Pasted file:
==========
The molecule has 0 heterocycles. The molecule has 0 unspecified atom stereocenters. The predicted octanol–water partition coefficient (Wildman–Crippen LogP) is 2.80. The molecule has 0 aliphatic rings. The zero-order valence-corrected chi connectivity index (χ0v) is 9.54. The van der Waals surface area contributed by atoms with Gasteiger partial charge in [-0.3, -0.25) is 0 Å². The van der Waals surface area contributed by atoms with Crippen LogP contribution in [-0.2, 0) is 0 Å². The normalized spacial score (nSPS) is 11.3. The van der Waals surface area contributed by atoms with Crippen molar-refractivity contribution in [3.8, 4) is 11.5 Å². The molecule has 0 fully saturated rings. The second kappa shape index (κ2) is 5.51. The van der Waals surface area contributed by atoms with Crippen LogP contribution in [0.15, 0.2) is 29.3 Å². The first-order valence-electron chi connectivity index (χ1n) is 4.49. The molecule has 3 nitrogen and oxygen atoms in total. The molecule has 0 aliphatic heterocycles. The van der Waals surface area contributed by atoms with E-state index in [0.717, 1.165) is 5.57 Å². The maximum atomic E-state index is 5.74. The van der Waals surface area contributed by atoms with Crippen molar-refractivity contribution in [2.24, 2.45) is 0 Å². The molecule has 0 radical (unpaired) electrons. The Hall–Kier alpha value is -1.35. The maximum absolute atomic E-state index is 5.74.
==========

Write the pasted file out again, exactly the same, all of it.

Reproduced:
The molecule has 0 heterocycles. The molecule has 0 unspecified atom stereocenters. The predicted octanol–water partition coefficient (Wildman–Crippen LogP) is 2.80. The molecule has 0 aliphatic rings. The zero-order valence-corrected chi connectivity index (χ0v) is 9.54. The van der Waals surface area contributed by atoms with Gasteiger partial charge in [-0.3, -0.25) is 0 Å². The van der Waals surface area contributed by atoms with Crippen LogP contribution in [-0.2, 0) is 0 Å². The normalized spacial score (nSPS) is 11.3. The van der Waals surface area contributed by atoms with Crippen molar-refractivity contribution in [3.8, 4) is 11.5 Å². The molecule has 0 fully saturated rings. The second kappa shape index (κ2) is 5.51. The van der Waals surface area contributed by atoms with Crippen LogP contribution in [0.15, 0.2) is 29.3 Å². The first-order valence-electron chi connectivity index (χ1n) is 4.49. The molecule has 3 nitrogen and oxygen atoms in total. The molecule has 0 aliphatic heterocycles. The van der Waals surface area contributed by atoms with E-state index in [0.717, 1.165) is 5.57 Å². The maximum atomic E-state index is 5.74. The van der Waals surface area contributed by atoms with Crippen molar-refractivity contribution in [2.24, 2.45) is 0 Å². The molecule has 0 radical (unpaired) electrons. The Hall–Kier alpha value is -1.35. The maximum absolute atomic E-state index is 5.74.